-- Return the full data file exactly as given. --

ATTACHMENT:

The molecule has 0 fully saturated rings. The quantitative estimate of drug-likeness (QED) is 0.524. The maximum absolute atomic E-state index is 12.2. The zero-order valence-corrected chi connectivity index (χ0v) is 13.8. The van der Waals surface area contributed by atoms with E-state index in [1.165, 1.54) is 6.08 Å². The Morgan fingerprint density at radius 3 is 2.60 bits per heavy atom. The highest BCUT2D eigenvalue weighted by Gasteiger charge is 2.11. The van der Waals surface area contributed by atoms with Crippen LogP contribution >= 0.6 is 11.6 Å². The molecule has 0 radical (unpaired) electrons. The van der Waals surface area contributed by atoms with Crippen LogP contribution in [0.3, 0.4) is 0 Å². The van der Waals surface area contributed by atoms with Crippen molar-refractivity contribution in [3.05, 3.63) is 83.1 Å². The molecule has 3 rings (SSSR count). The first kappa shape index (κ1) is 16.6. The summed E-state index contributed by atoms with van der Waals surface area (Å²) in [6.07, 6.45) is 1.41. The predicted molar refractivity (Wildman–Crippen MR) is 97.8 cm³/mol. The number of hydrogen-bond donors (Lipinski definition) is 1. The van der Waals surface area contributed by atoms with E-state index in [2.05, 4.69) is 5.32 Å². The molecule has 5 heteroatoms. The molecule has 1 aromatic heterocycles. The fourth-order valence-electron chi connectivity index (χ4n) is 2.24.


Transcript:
The molecule has 0 fully saturated rings. The quantitative estimate of drug-likeness (QED) is 0.524. The maximum absolute atomic E-state index is 12.2. The zero-order valence-corrected chi connectivity index (χ0v) is 13.8. The van der Waals surface area contributed by atoms with E-state index in [1.165, 1.54) is 6.08 Å². The Morgan fingerprint density at radius 3 is 2.60 bits per heavy atom. The highest BCUT2D eigenvalue weighted by Gasteiger charge is 2.11. The van der Waals surface area contributed by atoms with Crippen LogP contribution >= 0.6 is 11.6 Å². The molecule has 0 radical (unpaired) electrons. The van der Waals surface area contributed by atoms with Crippen LogP contribution in [0.3, 0.4) is 0 Å². The van der Waals surface area contributed by atoms with Crippen molar-refractivity contribution in [3.05, 3.63) is 83.1 Å². The molecule has 3 rings (SSSR count). The first kappa shape index (κ1) is 16.6. The summed E-state index contributed by atoms with van der Waals surface area (Å²) in [6.07, 6.45) is 1.41. The predicted molar refractivity (Wildman–Crippen MR) is 97.8 cm³/mol. The number of hydrogen-bond donors (Lipinski definition) is 1. The van der Waals surface area contributed by atoms with E-state index in [2.05, 4.69) is 5.32 Å². The molecule has 5 heteroatoms. The molecule has 1 aromatic heterocycles. The fourth-order valence-electron chi connectivity index (χ4n) is 2.24.